One by one, the experts are starting to agree: smart marathon training is the way to go. Competitor Magazine editor Mario Fraioli recently wrote this piece advocating targeted running workouts supplemented by cycling — exactly the kind of approach I recommend in Smart Marathon Training. As I explain in my book, runners should add core training and strength training to fill the remaining gaps and become healthier, stronger athletes.
Ask The Experts: What Do You Think Of Junk Miles?
Q. Mario, what do you think about the concept of “junk miles”? Some programs, like the FURST method of running less, argue against running extra miles because they can lead to increased injuries without adding anything extra to one’s preparation for a marathon. Some of your previous articles have suggested that adding extra miles, like recovery miles, will enhance the training effort. So I am a little confused. Thanks for your comments.
A. Thanks for your question. While I’m not familiar with FURST method of running, I do know a thing or two about junk miles. In my philosophy, a junk mile is only that if it doesn’t have a purpose in your training. If you’re running miles for the sake of running miles then you need to rethink what you’re doing. Every mile should have a purpose, whether it’s increasing endurance, developing speed, improving strength or enhancing recovery. Easy “extra” miles, in addition to long runs and key workouts such as interval sessions, hill repeats or tempo runs, can be great for recovery, as well as increased aerobic development and strength, if your body has shown it can handle that kind of pounding and accumulation of stress. A lot of runners can, and for these athletes, easy “extra” miles are anything but junk. They have their place.
But not every runner can handle the added stress of extra mileage–me being one one of them–and in those cases, “extra” miles are indeed junk because they lead to injury, burnout and frustration. So, for these types of runners, how is it possible to reap the benefits of “extra” miles without actually running them? For me, and many other oft-injured runners, the answer is to focus on nailing your key workouts and filling in the holes with easy aerobic cross training.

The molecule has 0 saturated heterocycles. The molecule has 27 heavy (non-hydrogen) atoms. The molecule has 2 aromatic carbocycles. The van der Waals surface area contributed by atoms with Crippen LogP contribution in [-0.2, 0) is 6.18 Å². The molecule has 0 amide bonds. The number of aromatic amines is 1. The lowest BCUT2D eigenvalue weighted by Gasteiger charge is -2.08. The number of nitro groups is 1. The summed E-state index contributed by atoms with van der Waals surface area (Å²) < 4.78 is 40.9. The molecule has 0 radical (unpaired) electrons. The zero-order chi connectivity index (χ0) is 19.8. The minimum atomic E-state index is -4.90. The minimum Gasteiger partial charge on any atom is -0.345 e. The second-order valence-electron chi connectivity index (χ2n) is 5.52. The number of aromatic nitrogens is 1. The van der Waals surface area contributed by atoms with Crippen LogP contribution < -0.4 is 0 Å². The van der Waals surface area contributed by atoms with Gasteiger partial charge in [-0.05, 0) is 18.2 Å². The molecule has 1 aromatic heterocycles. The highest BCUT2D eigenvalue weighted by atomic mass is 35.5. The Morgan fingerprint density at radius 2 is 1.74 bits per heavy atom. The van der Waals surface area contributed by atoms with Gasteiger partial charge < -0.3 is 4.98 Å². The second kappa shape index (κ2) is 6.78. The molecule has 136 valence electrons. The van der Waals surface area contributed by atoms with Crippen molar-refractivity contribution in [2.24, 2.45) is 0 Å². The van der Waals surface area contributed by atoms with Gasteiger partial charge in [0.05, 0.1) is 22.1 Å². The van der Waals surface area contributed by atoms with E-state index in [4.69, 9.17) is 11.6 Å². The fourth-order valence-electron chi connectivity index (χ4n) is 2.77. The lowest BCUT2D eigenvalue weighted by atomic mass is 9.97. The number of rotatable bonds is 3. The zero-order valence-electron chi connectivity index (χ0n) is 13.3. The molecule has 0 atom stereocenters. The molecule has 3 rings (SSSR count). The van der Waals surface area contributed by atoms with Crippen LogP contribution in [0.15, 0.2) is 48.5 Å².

In the past I’ve had a lot of success doing a lot of my recovery “miles” on the bike or in the pool and I know others have taken advantage of these means, too. In fact, top Masters runner Linda Somers Smith revealed to me in an interview she can’t run big miles any more. So how does she still train and race at a high level?
“I’ve kept up the biking because I got in really good shape just going right off the bike into running, so like doing a 35-mile hard bike ride and just getting off and doing a 10-mile tempo run, or a 6-mile tempo run,” she told me. “You fatigue your legs on the bike and then it’s like doing a 15-mile tempo run, but it’s only 6 miles or only 10, so you’re not hurting your joints as much. So I’m still biking, but right now it’s only once a week—just a bike-to-run instead of a long tempo run.”
Bottom line is the absence of impact from utilizing the bike and/or the pool will do wonders for allowing your legs to bounce back quickly from races and other hard sessions. And remember, while lots of miles may work for some runners, they don’t work for every runner. Find your own recipe and whatever it is, trust in your training!
About the Author: Mario Fraioli is a senior producer at Competitor.com and the footwear editor for Competitor Magazine. He was a cross country All-American at Stonehill College, has run 2:28 in the marathon